Spanish romantic poet José Zorilla was born on this day in 1817. He lived a live of poetry and poverty until the very end of his days when he at last achieved recognition, a pension, honours and the post of Poet Laureate of Spain. He was so happy with all this recognition that he died within 4 years of getting it.
I like to fool around with poetry translations. You can’t just translate a poem word for word. Even if it makes sense it loses all meaning. So I have made a stab at translating this one and updating it a bit to convey the same sentiment but to make it more relevant and more accessible.
Hope you like it!
Ay del triste; de José Zorrilla.
¡Ay del triste que consume
su existencia en esperar!
¡Ay del triste que presume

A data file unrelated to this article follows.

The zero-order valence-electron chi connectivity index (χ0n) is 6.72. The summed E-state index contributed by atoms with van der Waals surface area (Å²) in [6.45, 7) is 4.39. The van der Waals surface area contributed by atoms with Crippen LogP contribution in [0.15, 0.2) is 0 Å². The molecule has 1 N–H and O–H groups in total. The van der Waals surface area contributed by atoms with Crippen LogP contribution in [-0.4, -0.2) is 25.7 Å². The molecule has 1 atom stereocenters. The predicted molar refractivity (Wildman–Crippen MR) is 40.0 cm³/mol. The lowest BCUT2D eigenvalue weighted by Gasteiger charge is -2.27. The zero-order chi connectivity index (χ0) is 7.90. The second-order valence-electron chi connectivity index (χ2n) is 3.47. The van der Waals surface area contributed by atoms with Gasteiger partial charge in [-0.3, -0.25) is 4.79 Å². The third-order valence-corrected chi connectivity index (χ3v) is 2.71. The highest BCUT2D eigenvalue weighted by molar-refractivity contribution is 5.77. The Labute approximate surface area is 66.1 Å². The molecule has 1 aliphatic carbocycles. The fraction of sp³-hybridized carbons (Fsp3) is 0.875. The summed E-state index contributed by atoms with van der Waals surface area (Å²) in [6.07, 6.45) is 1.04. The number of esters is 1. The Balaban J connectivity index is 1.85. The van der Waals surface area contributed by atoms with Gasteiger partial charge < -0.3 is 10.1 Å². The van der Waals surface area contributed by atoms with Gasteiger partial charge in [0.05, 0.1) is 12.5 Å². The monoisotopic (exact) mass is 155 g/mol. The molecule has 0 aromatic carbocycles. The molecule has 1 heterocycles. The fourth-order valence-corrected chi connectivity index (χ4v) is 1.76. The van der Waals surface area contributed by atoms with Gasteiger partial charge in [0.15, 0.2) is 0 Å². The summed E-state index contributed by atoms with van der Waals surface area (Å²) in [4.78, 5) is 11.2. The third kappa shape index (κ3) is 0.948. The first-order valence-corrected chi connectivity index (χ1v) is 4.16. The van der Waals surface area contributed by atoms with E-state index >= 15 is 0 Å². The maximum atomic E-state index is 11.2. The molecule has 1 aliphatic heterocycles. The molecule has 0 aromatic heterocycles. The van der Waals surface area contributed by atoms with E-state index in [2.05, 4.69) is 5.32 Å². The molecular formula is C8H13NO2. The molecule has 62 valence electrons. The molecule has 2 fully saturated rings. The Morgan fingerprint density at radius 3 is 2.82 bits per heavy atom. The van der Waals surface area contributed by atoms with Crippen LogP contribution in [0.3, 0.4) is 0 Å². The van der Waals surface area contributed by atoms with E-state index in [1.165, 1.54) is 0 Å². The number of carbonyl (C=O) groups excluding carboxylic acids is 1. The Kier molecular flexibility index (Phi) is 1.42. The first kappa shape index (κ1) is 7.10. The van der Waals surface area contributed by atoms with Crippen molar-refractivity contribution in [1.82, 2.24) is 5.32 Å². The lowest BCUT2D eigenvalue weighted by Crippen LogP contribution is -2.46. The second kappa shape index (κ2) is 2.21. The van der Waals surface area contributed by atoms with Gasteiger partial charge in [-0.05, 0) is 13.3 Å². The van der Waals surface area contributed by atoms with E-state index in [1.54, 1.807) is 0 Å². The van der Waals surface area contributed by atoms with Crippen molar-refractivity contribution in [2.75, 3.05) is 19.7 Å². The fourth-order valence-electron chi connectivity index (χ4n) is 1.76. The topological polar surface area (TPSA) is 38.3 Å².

que el duelo con que él se abrume
al ausente ha de pesar!
La esperanza es de los cielos
precioso y funesto don,
pues los amantes desvelos
cambian la esperanza en celos.
que abrasan el corazón.
Si es cierto lo que se espera,
es un consuelo en verdad;
pero siendo una quimera,
en tan frágil realidad
quien espera desespera.
Feck Hope; by Donal Clancy (apologies to José Zorilla)
Feck Hope! Don’t waste this life on dreams.
Don’t wager your outcome in the game of life
in the scales of some imagined judge.
Hope, that dismal gift of the heavens
becomes a heart rending jealousy
in the clutches of restless lovers.
So what if your dreams come true anyway!
This chimera, this fragile reality
always ends in doom. Feck Hope.